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5 May 2004
Preparatory Committee for the 2005 Review
Conference of the Parties to the Treaty on the
Non-Proliferation of Nuclear Weapons
New York, 26 April-7 May 2004
Document submitted by the United States
The United States remains committed to the goal of the 1995 NPT Review Conference Middle East Resolution to promote a zone that is free of weapons of mass destruction. To achieve this goal, the U.S. has focused on three priorities: 1) Supporting efforts to end violence and promote political negotiations between Israel and the Palestinians; 2) Ensuring that states are in compliance with their NPT obligations; and 3) Encouraging all states in the region to join the NPT and adhere to other international nonproliferation treaties and regimes.
Support for Middle East Peace Efforts
Achievement of a comprehensive, just, and lasting peace in the Middle East remains a key U.S. foreign policy goal. All NPT parties support the goal of a region free from weapons of mass destruction. It will not happen without the achievement of a political settlement that provides safe and secure borders for the parties involved. NPT parties have recognized that efforts toward the goal of universal adherence to the NPT should include the improvement of regional security in the Middle East. The United States, European Union, United Nations and the Russia Federation, referred to collectively as the Quartet, worked together to develop the Road Map to realize President Bush’s vision of two states -- Israel and Palestine -- living side by side in peace and security. The United States remains committed to the Road Map, the two-state vision, and negotiated settlement.
Ensuring Compliance with NPT Obligations
The Middle East poses a significant challenge to the nuclear nonproliferation regime. During the 2003 meeting of the Preparatory Committee, the United States expressed strong concern regarding non-compliance with the Treaty. There is little hope of establishing an agreement to create a regional zone free of weapons of mass destruction if we cannot ensure that nations of that region implement and uphold existing agreements to which they are parties. Ensuring compliance is our highest NPT priority. All NPT parties need to act with resolve in response to non-compliance issues. It is clear from recent events in the Middle East that NPT parties need to be vigilant against those who would abuse their rights under the Treaty to pursue "peaceful" nuclear programs to hide their real pursuits. Some have claimed allegiance to the NPT while acquiring sensitive nuclear technologies, maintaining nuclear weapon ambitions, and pursuing clandestine nuclear capabilities.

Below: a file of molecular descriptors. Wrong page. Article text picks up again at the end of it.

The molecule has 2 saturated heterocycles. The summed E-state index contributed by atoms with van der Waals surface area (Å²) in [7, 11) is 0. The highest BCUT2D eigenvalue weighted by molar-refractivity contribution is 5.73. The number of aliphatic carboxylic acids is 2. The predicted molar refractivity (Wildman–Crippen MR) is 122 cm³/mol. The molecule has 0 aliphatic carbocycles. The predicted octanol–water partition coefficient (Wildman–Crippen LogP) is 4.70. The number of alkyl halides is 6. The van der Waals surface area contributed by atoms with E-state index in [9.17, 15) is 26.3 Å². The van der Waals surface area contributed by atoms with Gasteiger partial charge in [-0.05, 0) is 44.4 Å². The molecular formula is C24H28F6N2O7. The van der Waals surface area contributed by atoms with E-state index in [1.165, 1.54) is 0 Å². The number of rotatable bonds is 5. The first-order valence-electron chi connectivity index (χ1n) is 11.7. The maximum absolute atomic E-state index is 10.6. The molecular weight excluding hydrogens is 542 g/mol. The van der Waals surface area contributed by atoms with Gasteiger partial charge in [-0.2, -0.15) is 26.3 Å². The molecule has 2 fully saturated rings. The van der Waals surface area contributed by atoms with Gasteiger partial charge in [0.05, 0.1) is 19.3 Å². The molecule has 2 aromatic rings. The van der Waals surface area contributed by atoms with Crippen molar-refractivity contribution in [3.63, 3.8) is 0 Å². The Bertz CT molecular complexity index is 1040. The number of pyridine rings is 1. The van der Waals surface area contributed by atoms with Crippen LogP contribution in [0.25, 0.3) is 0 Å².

Non-compliance issues have been addressed in Iraq, where a dictatorship that violated the most basic rights of its people and its solemn nonproliferation commitments is gone and where the Iraq Survey Group continues its efforts to find and understand Iraq's WMD and prohibited missile programs. In the Transitional Administrative Law signed on March 8, the Iraqi Governing Council reaffirmed the commitment of the Iraqi people to Iraq’s nonproliferation obligations and treaties.
Iran’s nuclear program is at the forefront of Middle East compliance concerns. Public disclosures in 2002 of several clandestine Iranian nuclear facilities helped launch a rigorous, ongoing IAEA investigation into Iran's noncompliance with its safeguards obligations. IAEA Director General ElBaradei has issued four reports over the past year to the Board of Governors regarding Iran's covert nuclear activities. These reports confirm, in striking detail, what is now publicly known about Iran's 18-year history of clandestine nuclear activity. This activity includes undeclared uranium enrichment and plutonium reprocessing activities, pursuit of advanced P-2 centrifuge designs, experiments with uranium metal and polonium - both important nuclear weapons components - and willful and systematic efforts to hide these activities from the world. There is no doubt that for at least 18 years, Iran has been in serious violation of its NPT obligations.
The IAEA's investigation and verification work in Iran continues in an effort to address many unresolved issues. We anticipate another report from DG ElBaradei before the next Board meeting in June to provide further information on Iran's nuclear activities and to verify whether Iran is meeting its pledge to suspend all enrichment-related and reprocessing activity. The continued effort by Iran to pursue a nuclear weapons capability represents an unacceptable security threat to the world community, a fundamental challenge to the NPT, and a major roadblock to prospects for a WMD-free zone in the Middle East. Iran should abandon its policy of deception and take all necessary steps to permanently and verifiably abandon its nuclear weapons-related efforts.